Google has quietly added elevation data to bike routes in its Maps service, providing better information for cyclists who want to avoid steep hills (or take them on).
The feature, which launched Friday, seems to work for much of the UK, US and Canada. Google says Maps already factored in elevation when determining routes for cyclists, but until now the elevation data wasn't made easily visible.
Type in an origin and destination for biking, and the service now displays a graphical representation of the route's elevation. Drag the cursor along the chosen route and the graphic shows the elevation changes at any given point. The total elevation change is also displayed.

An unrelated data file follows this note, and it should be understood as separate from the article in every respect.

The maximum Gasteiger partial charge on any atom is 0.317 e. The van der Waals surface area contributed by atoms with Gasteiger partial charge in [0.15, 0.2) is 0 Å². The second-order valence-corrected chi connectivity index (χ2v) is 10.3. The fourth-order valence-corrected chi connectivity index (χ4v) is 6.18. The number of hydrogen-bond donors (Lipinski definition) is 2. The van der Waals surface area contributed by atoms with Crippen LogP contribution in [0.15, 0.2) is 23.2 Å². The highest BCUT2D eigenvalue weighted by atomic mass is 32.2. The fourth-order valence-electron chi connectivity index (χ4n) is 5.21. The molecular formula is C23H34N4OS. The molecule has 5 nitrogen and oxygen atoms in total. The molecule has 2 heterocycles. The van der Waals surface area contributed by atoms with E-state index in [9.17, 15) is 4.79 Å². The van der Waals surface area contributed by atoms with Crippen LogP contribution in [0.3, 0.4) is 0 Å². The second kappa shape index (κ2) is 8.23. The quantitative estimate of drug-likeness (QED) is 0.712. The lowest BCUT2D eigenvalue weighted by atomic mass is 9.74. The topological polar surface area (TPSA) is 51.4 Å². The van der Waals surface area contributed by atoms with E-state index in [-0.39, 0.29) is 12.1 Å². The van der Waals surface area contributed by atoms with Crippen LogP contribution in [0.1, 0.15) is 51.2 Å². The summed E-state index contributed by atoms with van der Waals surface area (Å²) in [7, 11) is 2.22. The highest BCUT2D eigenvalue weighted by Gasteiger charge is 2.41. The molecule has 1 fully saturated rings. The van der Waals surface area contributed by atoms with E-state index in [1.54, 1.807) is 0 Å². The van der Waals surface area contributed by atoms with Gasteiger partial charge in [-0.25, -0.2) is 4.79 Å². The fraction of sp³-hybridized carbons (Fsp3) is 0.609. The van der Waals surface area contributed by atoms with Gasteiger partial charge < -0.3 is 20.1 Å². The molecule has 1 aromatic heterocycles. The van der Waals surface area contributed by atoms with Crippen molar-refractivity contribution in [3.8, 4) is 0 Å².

The feature seems to work for any distance. Even a bike route from Portland, Oregon, to Portland, Texas, showed the elevation gain: more than 57,000 feet.
However, we wouldn't trust its accuracy completely, as it appears to be unaware of Whyteleafe Hill in south London (below) – which you're very much aware of when riding up it.
As of now the elevation data is displayed only on the desktop version of Maps, though it might come to the mobile Maps apps later.
It's not clear where Google is getting its elevation data from, though it could be an integration with its own Elevation API. That software kit provides elevation data for all locations on the surface of the Earth, Google says, including depths on the ocean floor. Bikers probably won't be using Maps for underwater rides, though, but it does offer some interesting possibilities for divers.